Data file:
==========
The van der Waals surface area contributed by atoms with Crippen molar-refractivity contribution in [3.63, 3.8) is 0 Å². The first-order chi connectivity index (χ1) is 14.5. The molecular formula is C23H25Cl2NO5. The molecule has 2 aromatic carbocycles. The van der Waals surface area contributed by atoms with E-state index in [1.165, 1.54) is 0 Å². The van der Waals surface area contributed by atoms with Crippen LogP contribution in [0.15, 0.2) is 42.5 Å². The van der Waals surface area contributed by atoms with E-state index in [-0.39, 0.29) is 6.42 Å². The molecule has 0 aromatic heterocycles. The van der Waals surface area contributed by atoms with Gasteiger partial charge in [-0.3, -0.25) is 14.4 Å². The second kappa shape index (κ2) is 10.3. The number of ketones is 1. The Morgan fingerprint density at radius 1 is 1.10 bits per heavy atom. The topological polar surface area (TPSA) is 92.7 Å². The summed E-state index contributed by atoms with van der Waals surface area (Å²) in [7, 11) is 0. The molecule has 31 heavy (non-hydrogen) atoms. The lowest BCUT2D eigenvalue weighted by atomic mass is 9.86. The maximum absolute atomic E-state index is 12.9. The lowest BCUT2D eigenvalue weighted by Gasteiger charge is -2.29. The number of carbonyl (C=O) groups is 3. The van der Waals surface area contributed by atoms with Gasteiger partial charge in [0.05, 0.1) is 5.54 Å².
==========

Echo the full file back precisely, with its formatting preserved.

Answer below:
The van der Waals surface area contributed by atoms with Crippen molar-refractivity contribution in [3.63, 3.8) is 0 Å². The first-order chi connectivity index (χ1) is 14.5. The molecular formula is C23H25Cl2NO5. The molecule has 2 aromatic carbocycles. The van der Waals surface area contributed by atoms with E-state index in [1.165, 1.54) is 0 Å². The van der Waals surface area contributed by atoms with Crippen LogP contribution in [0.15, 0.2) is 42.5 Å². The van der Waals surface area contributed by atoms with E-state index in [-0.39, 0.29) is 6.42 Å². The molecule has 0 aromatic heterocycles. The van der Waals surface area contributed by atoms with Gasteiger partial charge in [-0.3, -0.25) is 14.4 Å². The second kappa shape index (κ2) is 10.3. The number of ketones is 1. The Morgan fingerprint density at radius 1 is 1.10 bits per heavy atom. The topological polar surface area (TPSA) is 92.7 Å². The summed E-state index contributed by atoms with van der Waals surface area (Å²) in [7, 11) is 0. The molecule has 31 heavy (non-hydrogen) atoms. The lowest BCUT2D eigenvalue weighted by atomic mass is 9.86. The maximum absolute atomic E-state index is 12.9. The lowest BCUT2D eigenvalue weighted by Gasteiger charge is -2.29. The number of carbonyl (C=O) groups is 3. The van der Waals surface area contributed by atoms with Gasteiger partial charge in [0.05, 0.1) is 5.54 Å².